of responsibility. The title comptroller is usually given to an
individual who works in a government organization and holds similar
responsibilities to a controller. The work of a comptroller usually
starts once the financial accounts have been prepared and passed
over by the company’s accountant for review by the comptroller to
ensure accounts are prepared according to various accounting and
quality standards. They may also be responsible for overseeing
budgets and comparing how actual numbers are similar to or vary from
Controller vs Comptroller
As can be seen from the descriptions above, comptroller and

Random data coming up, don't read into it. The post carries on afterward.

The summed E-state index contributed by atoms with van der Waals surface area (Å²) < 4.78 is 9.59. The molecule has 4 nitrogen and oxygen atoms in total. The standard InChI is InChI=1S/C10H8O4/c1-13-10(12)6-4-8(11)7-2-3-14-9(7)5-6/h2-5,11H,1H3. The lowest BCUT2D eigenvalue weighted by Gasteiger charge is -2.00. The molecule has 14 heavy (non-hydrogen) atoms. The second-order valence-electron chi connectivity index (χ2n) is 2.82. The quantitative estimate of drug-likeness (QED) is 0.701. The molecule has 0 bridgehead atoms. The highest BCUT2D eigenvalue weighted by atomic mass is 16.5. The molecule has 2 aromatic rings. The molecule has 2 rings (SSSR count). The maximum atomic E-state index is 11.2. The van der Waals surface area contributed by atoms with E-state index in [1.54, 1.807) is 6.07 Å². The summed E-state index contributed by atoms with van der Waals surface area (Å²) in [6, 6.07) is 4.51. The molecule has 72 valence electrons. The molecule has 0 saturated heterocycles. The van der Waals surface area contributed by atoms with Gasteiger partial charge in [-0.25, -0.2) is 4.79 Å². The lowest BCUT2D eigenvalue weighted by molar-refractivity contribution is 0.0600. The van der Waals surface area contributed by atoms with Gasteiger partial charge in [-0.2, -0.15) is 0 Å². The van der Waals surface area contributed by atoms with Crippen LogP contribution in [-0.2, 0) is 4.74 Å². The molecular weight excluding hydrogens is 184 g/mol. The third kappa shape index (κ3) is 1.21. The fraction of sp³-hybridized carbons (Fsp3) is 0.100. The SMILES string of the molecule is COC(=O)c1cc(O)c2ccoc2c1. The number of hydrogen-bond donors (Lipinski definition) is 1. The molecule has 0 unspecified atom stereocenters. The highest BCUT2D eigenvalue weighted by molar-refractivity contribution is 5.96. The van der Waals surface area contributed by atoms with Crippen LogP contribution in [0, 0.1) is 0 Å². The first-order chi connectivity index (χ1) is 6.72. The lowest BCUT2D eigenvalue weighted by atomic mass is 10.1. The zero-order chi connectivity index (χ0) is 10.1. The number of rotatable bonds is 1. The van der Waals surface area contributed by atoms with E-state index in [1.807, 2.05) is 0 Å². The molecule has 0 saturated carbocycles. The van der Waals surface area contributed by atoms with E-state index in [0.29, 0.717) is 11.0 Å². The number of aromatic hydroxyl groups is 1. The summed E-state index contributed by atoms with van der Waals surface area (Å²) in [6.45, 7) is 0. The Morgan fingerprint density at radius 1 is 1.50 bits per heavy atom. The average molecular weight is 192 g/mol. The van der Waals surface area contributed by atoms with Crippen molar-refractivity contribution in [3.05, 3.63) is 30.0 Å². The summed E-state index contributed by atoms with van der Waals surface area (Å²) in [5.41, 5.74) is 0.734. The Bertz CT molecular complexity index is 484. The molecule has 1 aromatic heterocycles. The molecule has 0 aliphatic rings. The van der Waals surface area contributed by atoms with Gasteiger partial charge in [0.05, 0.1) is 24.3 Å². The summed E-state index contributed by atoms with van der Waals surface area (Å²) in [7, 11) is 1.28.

controllers perform very similar tasks in the organization and
almost the same to one another. The major difference lies in the
type of organization each one performs. A comptroller usually works
for a government organization, whereas a controller will usually
work in a private business. Further to this a comptroller is
perceived to be of higher ranking than a controller and is involved
in the internal costs and profits, whereas a controller will be more
involved in the costs and profits created at the final stage of the
What is the difference between Controller and Comptroller?
- The words ‘comptroller’ and ‘controller’ are closely related to
each other in the field of finance, and refer to finance personnel
who conduct activities similar to one another.
- A controller refers to a person within an organization that
takes care of the company’s financial accounts.
- Comptrollers perform very similar tasks to a controller. A